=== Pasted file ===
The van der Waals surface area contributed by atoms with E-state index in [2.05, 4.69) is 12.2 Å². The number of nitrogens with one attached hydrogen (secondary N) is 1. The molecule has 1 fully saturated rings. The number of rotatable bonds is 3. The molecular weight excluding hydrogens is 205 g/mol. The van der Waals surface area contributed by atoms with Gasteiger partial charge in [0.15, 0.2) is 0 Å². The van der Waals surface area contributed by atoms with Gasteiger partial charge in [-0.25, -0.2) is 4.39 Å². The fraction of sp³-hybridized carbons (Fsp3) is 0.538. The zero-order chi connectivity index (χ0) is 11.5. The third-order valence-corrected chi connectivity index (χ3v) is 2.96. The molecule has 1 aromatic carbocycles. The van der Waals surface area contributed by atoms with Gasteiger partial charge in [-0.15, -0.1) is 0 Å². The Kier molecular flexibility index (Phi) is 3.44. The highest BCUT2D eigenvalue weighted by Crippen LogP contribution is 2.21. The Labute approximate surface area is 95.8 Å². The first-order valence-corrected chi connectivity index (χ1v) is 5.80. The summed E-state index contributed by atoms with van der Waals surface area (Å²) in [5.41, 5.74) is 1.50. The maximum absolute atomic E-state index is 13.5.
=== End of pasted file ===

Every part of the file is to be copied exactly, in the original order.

The van der Waals surface area contributed by atoms with E-state index in [2.05, 4.69) is 12.2 Å². The number of nitrogens with one attached hydrogen (secondary N) is 1. The molecule has 1 fully saturated rings. The number of rotatable bonds is 3. The molecular weight excluding hydrogens is 205 g/mol. The van der Waals surface area contributed by atoms with Gasteiger partial charge in [0.15, 0.2) is 0 Å². The van der Waals surface area contributed by atoms with Gasteiger partial charge in [-0.25, -0.2) is 4.39 Å². The fraction of sp³-hybridized carbons (Fsp3) is 0.538. The zero-order chi connectivity index (χ0) is 11.5. The third-order valence-corrected chi connectivity index (χ3v) is 2.96. The molecule has 1 aromatic carbocycles. The van der Waals surface area contributed by atoms with Gasteiger partial charge in [-0.15, -0.1) is 0 Å². The Kier molecular flexibility index (Phi) is 3.44. The highest BCUT2D eigenvalue weighted by Crippen LogP contribution is 2.21. The Labute approximate surface area is 95.8 Å². The first-order valence-corrected chi connectivity index (χ1v) is 5.80. The summed E-state index contributed by atoms with van der Waals surface area (Å²) in [5.41, 5.74) is 1.50. The maximum absolute atomic E-state index is 13.5.